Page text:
A dirty HVAC system can reduce airflow, which can reduce efficiency by as much as 15% according to energystar.gov. While there are many components and pieces to check, clean, measure, and inspect, many people have questions about duct cleaning.
Read along with H&S as we find out how to tell if you had your ducts cleaned properly.
This is the official H&S Heating & Air Conditioning checklist for inspection and cleaning on your HVAC system. Take a gander – there’s a lot to do every year!
- Clean burners.
- Clean the burner compartment.
- Clean the blower motor compartment and wheel.
- Clean safeties.
- Clean the ignition assembly.
- Check the pressure hoses.
- Clean / check condensate and hoses.
- Check the gas pressure.
- Inspect the heat exchanger with a camera.
- Clean the indoor A/C coil.
- Test refrigerant levels.
- Check the contactor and capacitors.
- Check the furnace filter and change, if needed.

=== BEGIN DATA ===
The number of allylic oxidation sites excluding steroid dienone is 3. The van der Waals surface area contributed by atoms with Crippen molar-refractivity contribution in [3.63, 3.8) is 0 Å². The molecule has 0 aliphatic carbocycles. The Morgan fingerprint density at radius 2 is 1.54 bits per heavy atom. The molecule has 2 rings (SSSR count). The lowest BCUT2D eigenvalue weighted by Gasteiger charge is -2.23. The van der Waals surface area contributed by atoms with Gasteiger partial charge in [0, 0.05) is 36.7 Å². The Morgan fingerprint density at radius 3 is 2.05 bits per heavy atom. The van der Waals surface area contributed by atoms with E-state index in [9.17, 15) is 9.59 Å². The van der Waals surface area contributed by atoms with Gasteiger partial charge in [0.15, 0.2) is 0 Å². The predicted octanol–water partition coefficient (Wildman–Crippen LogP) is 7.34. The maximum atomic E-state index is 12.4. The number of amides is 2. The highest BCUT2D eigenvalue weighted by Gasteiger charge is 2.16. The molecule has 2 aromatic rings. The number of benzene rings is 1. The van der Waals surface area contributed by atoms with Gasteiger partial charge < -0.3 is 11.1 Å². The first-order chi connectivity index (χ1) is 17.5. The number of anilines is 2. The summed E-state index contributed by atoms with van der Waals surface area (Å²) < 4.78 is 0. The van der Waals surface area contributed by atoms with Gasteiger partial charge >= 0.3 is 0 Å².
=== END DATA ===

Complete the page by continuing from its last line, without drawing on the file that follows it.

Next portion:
- Visually inspect ductwork.
- Lubricate motors, if needed.
- Check thermostat operations.
- Test the equipment’s efficacy.
- Test CO2 levels.
Meanwhile, there are maintenance items that need to be taken care of monthly or quarterly that you can take care of on your own:
- Change the furnace’s air filter every 30 days. Call us for your filter needs, or stop by the shop.
- Clean your Heat Recovery Ventilator (HRV) of dust, pet dander and hair, carpet fibers, etc., every two to three months. The unit must be unplugged and shut down every three months by you, or it will shut itself down.
- Change your humidifier pad. Perform regular, routine maintenance by checking the pad monthly and changing it when it’s gummed up.
When you hire a professional to clean your ducts, they’ll be doing three things: Breaking Contaminants Loose, Collecting Contaminants, & Disinfecting/Deodorizing.
During cleaning, agitation is needed to break contaminants free from throughout the duct system. This can be done with brushes, air whips, or compressed air nozzles, etc.
Meanwhile, the system should be under negative pressure to make sure any contaminants come out toward the professional rather than inward toward the living spaces. Contaminants like dust, mold, and other particles are collected and removed from your home.
Antimicrobial chemicals like sanitizers, disinfectants, and deodorizers can be applied to ductwork to control odor and address contamination. Only EPA approved chemicals can be used, and should only be applied after cleaning has been done.